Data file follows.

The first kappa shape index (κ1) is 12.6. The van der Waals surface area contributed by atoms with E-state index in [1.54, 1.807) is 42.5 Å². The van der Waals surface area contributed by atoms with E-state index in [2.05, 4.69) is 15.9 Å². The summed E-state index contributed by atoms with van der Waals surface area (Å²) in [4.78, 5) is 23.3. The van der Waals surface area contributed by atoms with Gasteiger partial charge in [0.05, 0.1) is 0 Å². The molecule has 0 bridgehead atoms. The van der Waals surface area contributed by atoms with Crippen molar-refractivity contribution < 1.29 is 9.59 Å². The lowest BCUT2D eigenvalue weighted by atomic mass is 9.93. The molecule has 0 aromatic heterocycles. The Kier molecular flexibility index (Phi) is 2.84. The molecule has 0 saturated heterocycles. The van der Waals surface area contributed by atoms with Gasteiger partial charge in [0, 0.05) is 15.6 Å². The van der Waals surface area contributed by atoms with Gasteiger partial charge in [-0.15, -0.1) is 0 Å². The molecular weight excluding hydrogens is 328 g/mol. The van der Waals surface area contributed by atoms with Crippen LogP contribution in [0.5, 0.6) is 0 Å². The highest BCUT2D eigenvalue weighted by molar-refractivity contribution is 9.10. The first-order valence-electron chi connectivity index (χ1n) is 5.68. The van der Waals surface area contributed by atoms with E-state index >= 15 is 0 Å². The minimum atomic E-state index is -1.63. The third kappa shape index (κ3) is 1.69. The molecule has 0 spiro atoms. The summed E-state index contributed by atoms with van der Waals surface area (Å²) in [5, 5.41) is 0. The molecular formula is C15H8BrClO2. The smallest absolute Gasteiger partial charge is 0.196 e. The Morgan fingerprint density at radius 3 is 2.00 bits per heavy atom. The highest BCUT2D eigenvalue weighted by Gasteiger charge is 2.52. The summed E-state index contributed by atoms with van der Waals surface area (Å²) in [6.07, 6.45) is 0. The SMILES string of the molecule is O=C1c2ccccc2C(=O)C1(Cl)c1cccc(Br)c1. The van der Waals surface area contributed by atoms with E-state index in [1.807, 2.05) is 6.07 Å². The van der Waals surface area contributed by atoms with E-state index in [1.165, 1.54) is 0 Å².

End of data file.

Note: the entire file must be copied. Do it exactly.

The first kappa shape index (κ1) is 12.6. The van der Waals surface area contributed by atoms with E-state index in [1.54, 1.807) is 42.5 Å². The van der Waals surface area contributed by atoms with E-state index in [2.05, 4.69) is 15.9 Å². The summed E-state index contributed by atoms with van der Waals surface area (Å²) in [4.78, 5) is 23.3. The van der Waals surface area contributed by atoms with Gasteiger partial charge in [0.05, 0.1) is 0 Å². The molecule has 0 bridgehead atoms. The van der Waals surface area contributed by atoms with Crippen molar-refractivity contribution < 1.29 is 9.59 Å². The lowest BCUT2D eigenvalue weighted by atomic mass is 9.93. The molecule has 0 aromatic heterocycles. The Kier molecular flexibility index (Phi) is 2.84. The molecule has 0 saturated heterocycles. The van der Waals surface area contributed by atoms with Gasteiger partial charge in [0, 0.05) is 15.6 Å². The van der Waals surface area contributed by atoms with Gasteiger partial charge in [-0.15, -0.1) is 0 Å². The molecular weight excluding hydrogens is 328 g/mol. The van der Waals surface area contributed by atoms with Crippen LogP contribution in [0.5, 0.6) is 0 Å². The highest BCUT2D eigenvalue weighted by molar-refractivity contribution is 9.10. The first-order valence-electron chi connectivity index (χ1n) is 5.68. The van der Waals surface area contributed by atoms with E-state index >= 15 is 0 Å². The minimum atomic E-state index is -1.63. The third kappa shape index (κ3) is 1.69. The molecule has 0 spiro atoms. The summed E-state index contributed by atoms with van der Waals surface area (Å²) in [5, 5.41) is 0. The molecular formula is C15H8BrClO2. The smallest absolute Gasteiger partial charge is 0.196 e. The Morgan fingerprint density at radius 3 is 2.00 bits per heavy atom. The highest BCUT2D eigenvalue weighted by Gasteiger charge is 2.52. The summed E-state index contributed by atoms with van der Waals surface area (Å²) in [6.07, 6.45) is 0. The SMILES string of the molecule is O=C1c2ccccc2C(=O)C1(Cl)c1cccc(Br)c1. The van der Waals surface area contributed by atoms with E-state index in [1.807, 2.05) is 6.07 Å². The van der Waals surface area contributed by atoms with E-state index in [1.165, 1.54) is 0 Å².